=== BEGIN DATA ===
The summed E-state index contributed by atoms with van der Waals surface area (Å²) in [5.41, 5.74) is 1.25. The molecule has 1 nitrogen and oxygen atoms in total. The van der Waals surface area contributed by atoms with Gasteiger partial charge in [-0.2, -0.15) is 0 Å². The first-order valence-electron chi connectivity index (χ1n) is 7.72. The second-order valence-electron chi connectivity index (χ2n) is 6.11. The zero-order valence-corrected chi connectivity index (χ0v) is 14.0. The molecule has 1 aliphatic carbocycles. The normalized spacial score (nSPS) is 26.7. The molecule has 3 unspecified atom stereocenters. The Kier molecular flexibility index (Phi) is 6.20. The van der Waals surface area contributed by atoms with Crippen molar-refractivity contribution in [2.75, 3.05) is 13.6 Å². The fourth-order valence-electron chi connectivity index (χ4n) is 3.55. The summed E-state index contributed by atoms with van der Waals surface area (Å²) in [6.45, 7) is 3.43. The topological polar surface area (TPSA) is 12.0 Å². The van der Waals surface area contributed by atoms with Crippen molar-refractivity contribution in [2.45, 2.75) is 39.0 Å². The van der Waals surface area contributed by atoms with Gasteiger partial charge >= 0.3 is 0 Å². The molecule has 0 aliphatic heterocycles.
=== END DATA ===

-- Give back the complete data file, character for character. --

The summed E-state index contributed by atoms with van der Waals surface area (Å²) in [5.41, 5.74) is 1.25. The molecule has 1 nitrogen and oxygen atoms in total. The van der Waals surface area contributed by atoms with Gasteiger partial charge in [-0.2, -0.15) is 0 Å². The first-order valence-electron chi connectivity index (χ1n) is 7.72. The second-order valence-electron chi connectivity index (χ2n) is 6.11. The zero-order valence-corrected chi connectivity index (χ0v) is 14.0. The molecule has 1 aliphatic carbocycles. The normalized spacial score (nSPS) is 26.7. The molecule has 3 unspecified atom stereocenters. The Kier molecular flexibility index (Phi) is 6.20. The van der Waals surface area contributed by atoms with Crippen molar-refractivity contribution in [2.75, 3.05) is 13.6 Å². The fourth-order valence-electron chi connectivity index (χ4n) is 3.55. The summed E-state index contributed by atoms with van der Waals surface area (Å²) in [6.45, 7) is 3.43. The topological polar surface area (TPSA) is 12.0 Å². The van der Waals surface area contributed by atoms with Crippen molar-refractivity contribution in [2.45, 2.75) is 39.0 Å². The van der Waals surface area contributed by atoms with Gasteiger partial charge >= 0.3 is 0 Å². The molecule has 0 aliphatic heterocycles.